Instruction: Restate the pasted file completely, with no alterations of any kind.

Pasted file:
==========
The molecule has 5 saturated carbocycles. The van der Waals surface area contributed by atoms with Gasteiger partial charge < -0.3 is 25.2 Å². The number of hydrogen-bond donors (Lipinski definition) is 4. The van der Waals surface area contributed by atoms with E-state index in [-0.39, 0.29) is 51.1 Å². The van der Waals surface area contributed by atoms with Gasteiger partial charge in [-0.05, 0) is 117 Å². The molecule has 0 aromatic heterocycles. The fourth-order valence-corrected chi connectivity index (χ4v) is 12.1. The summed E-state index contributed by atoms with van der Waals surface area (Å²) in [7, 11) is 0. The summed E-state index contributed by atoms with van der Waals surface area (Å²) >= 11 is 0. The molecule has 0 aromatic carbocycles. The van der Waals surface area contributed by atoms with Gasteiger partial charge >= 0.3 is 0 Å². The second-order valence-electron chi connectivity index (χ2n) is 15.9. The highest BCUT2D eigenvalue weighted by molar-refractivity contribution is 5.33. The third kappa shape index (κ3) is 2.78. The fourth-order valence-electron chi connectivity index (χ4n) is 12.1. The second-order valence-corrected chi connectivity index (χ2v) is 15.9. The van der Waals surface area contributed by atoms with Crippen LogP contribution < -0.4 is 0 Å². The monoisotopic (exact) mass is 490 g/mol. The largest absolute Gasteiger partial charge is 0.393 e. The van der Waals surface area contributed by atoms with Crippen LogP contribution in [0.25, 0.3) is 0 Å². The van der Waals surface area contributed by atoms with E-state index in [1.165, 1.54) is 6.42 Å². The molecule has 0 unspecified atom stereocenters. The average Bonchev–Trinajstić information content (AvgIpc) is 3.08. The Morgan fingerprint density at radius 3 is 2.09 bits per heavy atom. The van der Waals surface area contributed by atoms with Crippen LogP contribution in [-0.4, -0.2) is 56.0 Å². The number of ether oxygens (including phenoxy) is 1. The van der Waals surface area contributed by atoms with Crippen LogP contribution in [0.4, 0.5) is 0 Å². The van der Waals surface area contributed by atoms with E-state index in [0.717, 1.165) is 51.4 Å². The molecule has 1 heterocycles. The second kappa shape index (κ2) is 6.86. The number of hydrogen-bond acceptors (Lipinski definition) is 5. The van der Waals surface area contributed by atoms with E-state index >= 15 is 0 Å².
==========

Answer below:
The molecule has 5 saturated carbocycles. The van der Waals surface area contributed by atoms with Gasteiger partial charge < -0.3 is 25.2 Å². The number of hydrogen-bond donors (Lipinski definition) is 4. The van der Waals surface area contributed by atoms with E-state index in [-0.39, 0.29) is 51.1 Å². The van der Waals surface area contributed by atoms with Gasteiger partial charge in [-0.05, 0) is 117 Å². The molecule has 0 aromatic heterocycles. The fourth-order valence-corrected chi connectivity index (χ4v) is 12.1. The summed E-state index contributed by atoms with van der Waals surface area (Å²) in [7, 11) is 0. The summed E-state index contributed by atoms with van der Waals surface area (Å²) >= 11 is 0. The molecule has 0 aromatic carbocycles. The van der Waals surface area contributed by atoms with Gasteiger partial charge >= 0.3 is 0 Å². The second-order valence-electron chi connectivity index (χ2n) is 15.9. The highest BCUT2D eigenvalue weighted by molar-refractivity contribution is 5.33. The third kappa shape index (κ3) is 2.78. The fourth-order valence-electron chi connectivity index (χ4n) is 12.1. The second-order valence-corrected chi connectivity index (χ2v) is 15.9. The van der Waals surface area contributed by atoms with Crippen LogP contribution < -0.4 is 0 Å². The monoisotopic (exact) mass is 490 g/mol. The largest absolute Gasteiger partial charge is 0.393 e. The van der Waals surface area contributed by atoms with Crippen LogP contribution in [0.25, 0.3) is 0 Å². The van der Waals surface area contributed by atoms with E-state index in [1.165, 1.54) is 6.42 Å². The molecule has 0 unspecified atom stereocenters. The average Bonchev–Trinajstić information content (AvgIpc) is 3.08. The Morgan fingerprint density at radius 3 is 2.09 bits per heavy atom. The van der Waals surface area contributed by atoms with Crippen LogP contribution in [-0.4, -0.2) is 56.0 Å². The number of ether oxygens (including phenoxy) is 1. The van der Waals surface area contributed by atoms with Crippen LogP contribution in [0.4, 0.5) is 0 Å². The van der Waals surface area contributed by atoms with E-state index in [0.717, 1.165) is 51.4 Å². The molecule has 1 heterocycles. The second kappa shape index (κ2) is 6.86. The number of hydrogen-bond acceptors (Lipinski definition) is 5. The van der Waals surface area contributed by atoms with E-state index >= 15 is 0 Å².